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Despite fragile outlook, most of commodities prices soared on support at lower level buying and domestic as well as overseas demand.

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Cautious trading is advisable here, especially in spices as they have already witnessed significant upside in last few trading sessions.

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Stay Tuned for More updates

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Note : For More Latest Industry, Stock Market and Economy News and Updates, please click here

BUDGET OUTCOMES COMMODITIES :)

¬∑Finance minster reaffirms commitment to introduce GST along with DTC in April, 2011. ūüôā

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·A Nutrient Based Subsidy policy for the fertiliser sector has since been approved by the Government and will become effective from April 1, 2010.

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·To extend the green revolution to the eastern region of the country & propose to provide Rs.400 crore for this initiative.

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¬∑Propose to organize 60,000 “pulses and oil seed villages” in rain-fed areas during 2010-11 and provide an¬†integrated intervention for water harvesting, watershed¬†management and soil health, to enhance the productivity¬†of the dry land farming areas.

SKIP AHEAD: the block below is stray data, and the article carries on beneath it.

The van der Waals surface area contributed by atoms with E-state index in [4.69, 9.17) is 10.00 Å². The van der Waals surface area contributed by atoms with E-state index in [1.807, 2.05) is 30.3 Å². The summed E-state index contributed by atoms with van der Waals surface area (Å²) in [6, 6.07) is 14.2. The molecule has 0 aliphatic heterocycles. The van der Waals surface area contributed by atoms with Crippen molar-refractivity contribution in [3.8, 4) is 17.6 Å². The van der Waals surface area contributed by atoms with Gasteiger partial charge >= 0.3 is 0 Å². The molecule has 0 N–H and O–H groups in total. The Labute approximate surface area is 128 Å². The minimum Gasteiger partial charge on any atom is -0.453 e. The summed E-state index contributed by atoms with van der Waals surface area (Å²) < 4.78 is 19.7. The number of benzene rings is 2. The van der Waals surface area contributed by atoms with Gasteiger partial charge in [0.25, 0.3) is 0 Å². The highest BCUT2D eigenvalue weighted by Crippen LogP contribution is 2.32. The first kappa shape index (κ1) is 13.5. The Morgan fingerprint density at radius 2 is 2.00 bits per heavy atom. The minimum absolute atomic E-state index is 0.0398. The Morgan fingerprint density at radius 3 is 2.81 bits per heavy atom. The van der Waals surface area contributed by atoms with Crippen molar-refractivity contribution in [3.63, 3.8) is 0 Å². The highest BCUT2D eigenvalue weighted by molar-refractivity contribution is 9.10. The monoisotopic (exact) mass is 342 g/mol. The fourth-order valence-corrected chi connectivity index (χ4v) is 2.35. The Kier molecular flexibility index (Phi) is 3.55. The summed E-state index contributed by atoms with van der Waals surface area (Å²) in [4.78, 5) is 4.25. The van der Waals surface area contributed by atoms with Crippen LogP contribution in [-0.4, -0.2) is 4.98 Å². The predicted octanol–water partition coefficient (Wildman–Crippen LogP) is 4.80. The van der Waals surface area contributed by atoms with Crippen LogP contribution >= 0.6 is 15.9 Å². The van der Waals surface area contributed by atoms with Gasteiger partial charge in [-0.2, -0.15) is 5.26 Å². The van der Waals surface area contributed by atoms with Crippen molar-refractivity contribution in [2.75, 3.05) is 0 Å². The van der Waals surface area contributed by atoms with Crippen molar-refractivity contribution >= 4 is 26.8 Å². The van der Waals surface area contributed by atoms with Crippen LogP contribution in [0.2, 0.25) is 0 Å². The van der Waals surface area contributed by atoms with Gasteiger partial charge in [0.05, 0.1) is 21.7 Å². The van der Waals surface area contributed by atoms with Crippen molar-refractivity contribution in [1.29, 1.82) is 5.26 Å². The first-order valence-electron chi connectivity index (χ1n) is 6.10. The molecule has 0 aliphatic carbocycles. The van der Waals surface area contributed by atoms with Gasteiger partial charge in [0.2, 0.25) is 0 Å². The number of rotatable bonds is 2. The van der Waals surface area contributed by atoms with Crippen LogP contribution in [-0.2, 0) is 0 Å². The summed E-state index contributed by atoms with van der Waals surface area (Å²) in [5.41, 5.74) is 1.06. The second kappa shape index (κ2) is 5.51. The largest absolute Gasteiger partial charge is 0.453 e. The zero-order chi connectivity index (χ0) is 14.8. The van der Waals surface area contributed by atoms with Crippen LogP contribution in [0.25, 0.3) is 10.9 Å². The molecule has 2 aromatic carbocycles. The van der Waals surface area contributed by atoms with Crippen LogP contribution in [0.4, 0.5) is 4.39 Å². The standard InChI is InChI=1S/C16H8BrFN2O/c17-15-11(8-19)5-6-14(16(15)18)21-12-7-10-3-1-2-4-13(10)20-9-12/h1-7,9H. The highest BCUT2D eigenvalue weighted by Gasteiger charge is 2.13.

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·Propose an allocation of Rs.200 crore for launching this climate resilient agriculture initiative.

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·FCI has been hiring godowns from private parties for a guaranteed period of 5 years. This period is now being extended to 7 years.

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·Targets set for agriculture credit flow has been raised to Rs.3,75,000 crore from Rs.3,25,000 crore in the current year.

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·Propose to extend by six months the period for repayment of the loan amount by farmers from December 31, 2009 to June 30, 2010.

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·Provided an additional one per cent interest subvention as an incentive to those farmers who repay their short term crop loans as per schedule.